While we could write an entire book on the wonderful and transformative nature of public libraries, our chapter on late fees wouldn’t be quite so chipper. A recent change, though, has given us hope that we might soon be able to rip out these pages entirely: The Cambridge Public Library, starting on Oct. 19, began piloting a program designed to abolish fees on most late return items.
Indeed, libraries themselves are the cornerstones of community life in America, emerging as an essential component of our social safety net. Beyond simply serving as pleasant spaces, libraries actively offer a host of essential services — from free WiFi to resume building workshops — that people of all ages and backgrounds can benefit from. Especially in light of dwindling funding for more explicit social safety net programs, libraries step in to fulfill this vital role.
Late fees, however, deserve no place within such empowering community spaces. Cambridge residents have busy lives, and late fees, in practice, amount to little more than the imposition of enormously regressive penalties upon individuals who are already swamped and struggling. This burden inevitably falls hardest on low-income individuals, which feels especially counterintuitive in light of the fact that people who cannot afford to buy books themselves are, indeed, among the most important beneficiaries of the public libraries.
Late fees are not just unnecessarily punitive — they also serve no real purpose besides decreasing the accessibility of public libraries, books, and the transmission of knowledge. In unpacking the frivolous — even counterproductive — nature of late fees, the evidence clearly speaks for itself: Libraries across the country that have eliminated late fees have found that doing away with these fines has actually led to more books being returned, as library patrons no longer fear fines upon returning a book.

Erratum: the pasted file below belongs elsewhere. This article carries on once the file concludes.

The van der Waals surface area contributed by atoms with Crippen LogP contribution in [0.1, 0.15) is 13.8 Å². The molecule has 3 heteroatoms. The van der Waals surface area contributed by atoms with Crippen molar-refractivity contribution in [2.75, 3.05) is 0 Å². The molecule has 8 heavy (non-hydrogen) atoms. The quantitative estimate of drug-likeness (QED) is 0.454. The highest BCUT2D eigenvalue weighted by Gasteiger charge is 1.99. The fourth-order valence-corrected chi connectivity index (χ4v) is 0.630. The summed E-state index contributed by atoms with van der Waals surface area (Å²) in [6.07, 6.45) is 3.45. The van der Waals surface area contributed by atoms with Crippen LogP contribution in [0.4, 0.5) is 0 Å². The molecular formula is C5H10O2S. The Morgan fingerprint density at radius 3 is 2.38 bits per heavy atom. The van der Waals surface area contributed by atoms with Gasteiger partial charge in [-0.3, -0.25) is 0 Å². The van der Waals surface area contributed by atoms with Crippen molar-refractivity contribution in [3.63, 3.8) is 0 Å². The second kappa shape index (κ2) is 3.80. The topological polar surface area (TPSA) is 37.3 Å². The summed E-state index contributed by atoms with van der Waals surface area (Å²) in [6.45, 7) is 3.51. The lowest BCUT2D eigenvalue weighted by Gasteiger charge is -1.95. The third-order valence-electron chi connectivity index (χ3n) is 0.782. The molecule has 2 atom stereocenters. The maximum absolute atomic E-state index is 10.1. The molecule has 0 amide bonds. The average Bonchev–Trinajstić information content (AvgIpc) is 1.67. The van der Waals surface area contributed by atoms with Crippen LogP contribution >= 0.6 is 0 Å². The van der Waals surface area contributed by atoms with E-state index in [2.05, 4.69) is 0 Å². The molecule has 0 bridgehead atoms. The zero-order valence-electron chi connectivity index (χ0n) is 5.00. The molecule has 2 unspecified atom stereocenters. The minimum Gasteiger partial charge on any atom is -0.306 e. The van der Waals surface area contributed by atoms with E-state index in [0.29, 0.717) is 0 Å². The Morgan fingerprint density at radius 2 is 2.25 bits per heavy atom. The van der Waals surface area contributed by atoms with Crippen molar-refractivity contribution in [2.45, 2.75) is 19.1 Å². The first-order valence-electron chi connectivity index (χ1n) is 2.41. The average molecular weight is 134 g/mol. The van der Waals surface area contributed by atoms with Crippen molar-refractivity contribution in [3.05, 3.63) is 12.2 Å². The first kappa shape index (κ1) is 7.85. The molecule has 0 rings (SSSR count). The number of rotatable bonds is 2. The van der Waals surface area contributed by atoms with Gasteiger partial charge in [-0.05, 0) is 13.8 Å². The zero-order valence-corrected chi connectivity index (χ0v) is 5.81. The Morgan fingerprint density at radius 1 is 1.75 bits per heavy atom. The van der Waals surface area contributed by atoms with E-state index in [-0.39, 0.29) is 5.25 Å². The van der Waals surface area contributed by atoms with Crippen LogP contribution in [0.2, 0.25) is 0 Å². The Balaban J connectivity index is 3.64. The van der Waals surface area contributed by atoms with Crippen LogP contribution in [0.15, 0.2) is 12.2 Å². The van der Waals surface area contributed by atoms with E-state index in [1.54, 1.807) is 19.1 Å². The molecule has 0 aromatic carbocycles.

The imperative to increase access to libraries becomes even more vital when situated within the crisis of literacy in the United States: The U.S.’s relatively high literacy rate masks devastating inequities in reading abilities and access to literature among our nation’s youth. Reading ability among children is directly correlated with their life outcomes, yet socioeconomic status continues to be significantly related to children’s reading development. Against this backdrop, libraries are a critical component of any plan to bridge these divides, as they can provide cost-free options to parents and serve to promote reading skills within children across backgrounds and identities.
To that end, we would like to applaud the city of Cambridge for making library funding a priority. We hope that other cities choose to follow Cambridge’s lead, and to carefully invest in their own public library systems. After all, when we choose to invest in libraries, we are also choosing to invest in people, children, and the communities in which they are situated.
We also urge Harvard’s own libraries to become more deliberate about making themselves accessible to the broader community. Some enclaves at the University like the Harvard Art Museums, which is free for Cambridge residents, have already begun to make their resources available to non-Harvard affiliates. Ultimately, this offers a model to follow and serves as a testament to the fact that similar efforts certainly can, and should, be pursued.
Libraries serve as a great equalizer — they provide access to knowledge without a prohibitively high barrier to entry, and they are the bedrock of public education in this country. We hope that more libraries begin to follow in the footsteps of the Cambridge Public Library: to collectively refuse to judge a patron’s book by its cover, and to write a story that ultimately ends with late fees being abolished for all.
This staff editorial solely represents the majority view of The Crimson Editorial Board. It is the product of discussions at regular Editorial Board meetings. In order to ensure the impartiality of our journalism, Crimson editors who choose to opine and vote at these meetings are not involved in the reporting of articles on similar topics.
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